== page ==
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Dell S2718D HDR Monitor Review

Brightness & Contrast

To read about our monitor tests in depth, please check out Display Testing Explained: How We Test Monitors and TVs.  Brightness and Contrast testing is covered on page two.

Uncalibrated – Maximum Backlight Level

We don’t have any other HDR-compatible monitors in our database, so we’ve included premium IPS/QHD screens for today’s comparison. All offer similar performance with SDR material. We have ViewSonic’s VP2771, Acer’s BE270U, BenQ’s PD2700Q, AOC’s Q2781PQ, and Nixeus’ PRO Vue 27P. It should be noted that the Acer offers 75Hz and FreeSync while the others lack adaptive-refresh and top out at 60Hz.

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The S2718D easily exceeds its claimed 300cd/m2 spec with over 330 nits peak brightness. Technically, it’s not enough for HDR, which recommends at least 1000. But you’ll see how Dell handles that limitation in our HDR tests on page five.

The black level is disappointingly high at .3857cd/m2 resulting in a static contrast ratio of 856.8. This is merely OK for SDR and computer content, but HDR needs the monitor’s dynamic contrast feature. That’s likely why it’s locked on. And it effectively improves perceived contrast.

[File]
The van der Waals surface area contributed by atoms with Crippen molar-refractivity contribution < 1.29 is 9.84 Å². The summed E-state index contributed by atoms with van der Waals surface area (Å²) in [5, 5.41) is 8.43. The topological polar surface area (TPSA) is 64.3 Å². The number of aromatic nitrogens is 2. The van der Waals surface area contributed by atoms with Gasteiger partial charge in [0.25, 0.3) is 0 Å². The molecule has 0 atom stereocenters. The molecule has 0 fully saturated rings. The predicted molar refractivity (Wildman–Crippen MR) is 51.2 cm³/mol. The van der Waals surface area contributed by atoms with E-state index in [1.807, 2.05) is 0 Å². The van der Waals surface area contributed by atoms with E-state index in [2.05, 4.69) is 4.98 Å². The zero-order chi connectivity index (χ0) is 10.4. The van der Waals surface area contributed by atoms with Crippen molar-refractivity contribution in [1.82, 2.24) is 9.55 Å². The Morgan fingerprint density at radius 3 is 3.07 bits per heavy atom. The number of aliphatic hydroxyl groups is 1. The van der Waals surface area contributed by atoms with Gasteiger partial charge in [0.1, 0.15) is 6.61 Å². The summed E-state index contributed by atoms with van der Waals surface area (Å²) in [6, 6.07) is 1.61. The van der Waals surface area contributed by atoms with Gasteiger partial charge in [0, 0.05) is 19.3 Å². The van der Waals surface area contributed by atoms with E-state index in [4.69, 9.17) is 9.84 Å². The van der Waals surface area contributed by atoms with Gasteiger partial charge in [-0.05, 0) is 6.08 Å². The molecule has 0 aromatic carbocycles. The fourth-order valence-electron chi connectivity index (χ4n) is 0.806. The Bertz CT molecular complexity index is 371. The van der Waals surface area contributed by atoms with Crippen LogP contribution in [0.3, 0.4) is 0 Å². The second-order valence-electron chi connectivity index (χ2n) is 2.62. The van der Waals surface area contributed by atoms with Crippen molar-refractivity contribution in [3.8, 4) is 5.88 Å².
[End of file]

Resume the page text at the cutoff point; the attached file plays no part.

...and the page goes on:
Uncalibrated – Minimum Backlight Level

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If you like to work, play, or watch in a dark room, the S2718D drops to a perfect 49.5191cd/m2 when brightness is set to zero. Black levels decrease in proportion so contrast remains consistent at 839.2:1. While the image is not the most dynamic we’ve seen, it holds up well at every output level, making it easy to find your ideal luminance point.

After Calibration to 200cd/m2

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Contrast is slightly reduced after calibration to 761.4:1. Black levels are still at the back of the pack, and even though we increased the contrast slider by one click, dynamic range is still a bit below average. You can use the dynamic contrast feature in several of the fixed image presets, and it works reasonably well, but it’s grayed out in the Custom Color mode. Fortunately, it comes into play in both Movie HDR and Game HDR. These results suggest that the S2718D would benefit from the use of a VA panel. By comparison, IPS doesn’t quite have the chops for HDR.

ANSI Contrast Ratio

ANSI contrast holds steady at 771.7:1, 10 clicks above the static value. The panel is of good quality with decent uniformity, although our sample showed a few minor hotspots in the black field test. Intra-image contrast is only fair though. Again, we’d love to see a VA panel used for this application.

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Christian Eberle
Christian Eberle is a Contributing Editor for Tom's Hardware US. He's a veteran reviewer of A/V equipment, specializing in monitors.